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Vaughan Williams on Music$
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David Manning

Print publication date: 2007

Print ISBN-13: 9780195182392

Published to Oxford Scholarship Online: October 2011

DOI: 10.1093/acprof:oso/9780195182392.001.0001

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PRINTED FROM OXFORD SCHOLARSHIP ONLINE (www.oxfordscholarship.com). (c) Copyright Oxford University Press, 2019. All Rights Reserved. An individual user may print out a PDF of a single chapter of a monograph in OSO for personal use. date: 13 November 2019

Making Your Own Music

Making Your Own Music

Chapter:
(p.75) Chapter 14 Making Your Own Music
Source:
Vaughan Williams on Music
Author(s):

David Manning

Publisher:
Oxford University Press
DOI:10.1093/acprof:oso/9780195182392.003.0015

Self-made music of the forefathers would mean that they probably could not read or write, certainly could not write down music, that they had nothing to guide them but their own intuition, no one to please but themselves, only that mysterious impulse to self-expression which is latent in all if one does not deliberately stifle it. Music swells out. Two verses. That is one of the English folk-songs. Music fades out slowly. One of those tunes that the forefathers made by themselves and for themselves. One of those tunes which proves conclusively that the unmusical English are capable of creating beauty. In modern times one has come to differentiate between highly skilled professional music, which is made for the benefit of others by experts, and amateur music, which one makes to satisfy one's innate need of self expression. In a healthy musical commonwealth one wants both: the professional and the amateur.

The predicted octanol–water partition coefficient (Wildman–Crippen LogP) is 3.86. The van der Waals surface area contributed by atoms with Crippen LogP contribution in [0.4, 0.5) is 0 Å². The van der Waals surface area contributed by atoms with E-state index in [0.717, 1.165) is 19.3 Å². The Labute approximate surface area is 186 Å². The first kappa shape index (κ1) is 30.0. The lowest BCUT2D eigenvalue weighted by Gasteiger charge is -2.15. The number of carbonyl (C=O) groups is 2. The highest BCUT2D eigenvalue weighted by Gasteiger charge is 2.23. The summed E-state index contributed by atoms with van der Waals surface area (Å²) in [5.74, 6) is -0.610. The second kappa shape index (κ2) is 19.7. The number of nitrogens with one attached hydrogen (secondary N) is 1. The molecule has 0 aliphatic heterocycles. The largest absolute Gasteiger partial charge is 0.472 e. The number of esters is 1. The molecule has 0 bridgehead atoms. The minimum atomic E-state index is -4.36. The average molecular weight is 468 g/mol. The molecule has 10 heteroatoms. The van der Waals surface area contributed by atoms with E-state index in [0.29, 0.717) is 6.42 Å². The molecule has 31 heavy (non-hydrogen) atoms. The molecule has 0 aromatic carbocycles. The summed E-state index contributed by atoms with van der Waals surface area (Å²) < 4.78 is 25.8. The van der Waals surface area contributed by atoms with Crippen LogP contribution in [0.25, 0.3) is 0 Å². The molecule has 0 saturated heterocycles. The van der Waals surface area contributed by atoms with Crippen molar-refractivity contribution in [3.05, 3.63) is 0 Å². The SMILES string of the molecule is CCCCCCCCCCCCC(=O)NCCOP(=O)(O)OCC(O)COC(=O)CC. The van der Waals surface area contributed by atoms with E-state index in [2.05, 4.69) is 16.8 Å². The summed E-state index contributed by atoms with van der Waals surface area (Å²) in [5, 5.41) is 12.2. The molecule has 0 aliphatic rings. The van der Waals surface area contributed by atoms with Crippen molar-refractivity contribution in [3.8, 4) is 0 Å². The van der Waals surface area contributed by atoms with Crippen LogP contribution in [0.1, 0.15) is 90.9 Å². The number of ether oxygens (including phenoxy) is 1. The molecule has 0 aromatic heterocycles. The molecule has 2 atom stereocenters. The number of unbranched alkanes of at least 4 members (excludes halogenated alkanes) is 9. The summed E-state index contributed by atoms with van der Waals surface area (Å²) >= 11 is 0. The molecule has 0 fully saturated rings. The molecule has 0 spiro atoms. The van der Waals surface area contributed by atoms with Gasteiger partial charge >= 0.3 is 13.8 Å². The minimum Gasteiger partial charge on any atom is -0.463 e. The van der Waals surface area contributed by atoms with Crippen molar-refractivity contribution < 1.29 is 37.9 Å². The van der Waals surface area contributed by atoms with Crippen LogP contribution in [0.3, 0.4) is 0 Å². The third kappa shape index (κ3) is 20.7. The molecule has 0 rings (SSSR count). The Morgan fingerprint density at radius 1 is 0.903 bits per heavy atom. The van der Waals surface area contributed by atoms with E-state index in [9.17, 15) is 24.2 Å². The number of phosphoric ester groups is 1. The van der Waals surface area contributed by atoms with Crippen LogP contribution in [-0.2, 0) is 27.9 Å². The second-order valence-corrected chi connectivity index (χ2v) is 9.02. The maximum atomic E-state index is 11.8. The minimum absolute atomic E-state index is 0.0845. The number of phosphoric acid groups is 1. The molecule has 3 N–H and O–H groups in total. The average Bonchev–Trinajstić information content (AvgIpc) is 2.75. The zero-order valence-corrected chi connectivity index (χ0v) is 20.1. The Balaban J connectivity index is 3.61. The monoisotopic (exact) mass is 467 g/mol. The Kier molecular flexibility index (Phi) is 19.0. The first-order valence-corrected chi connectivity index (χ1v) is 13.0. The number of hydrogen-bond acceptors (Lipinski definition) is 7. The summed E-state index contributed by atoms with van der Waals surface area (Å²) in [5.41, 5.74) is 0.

Keywords:   self-made music, self-expression, folk songs, tunes, unmusical English, professional music, amateur music

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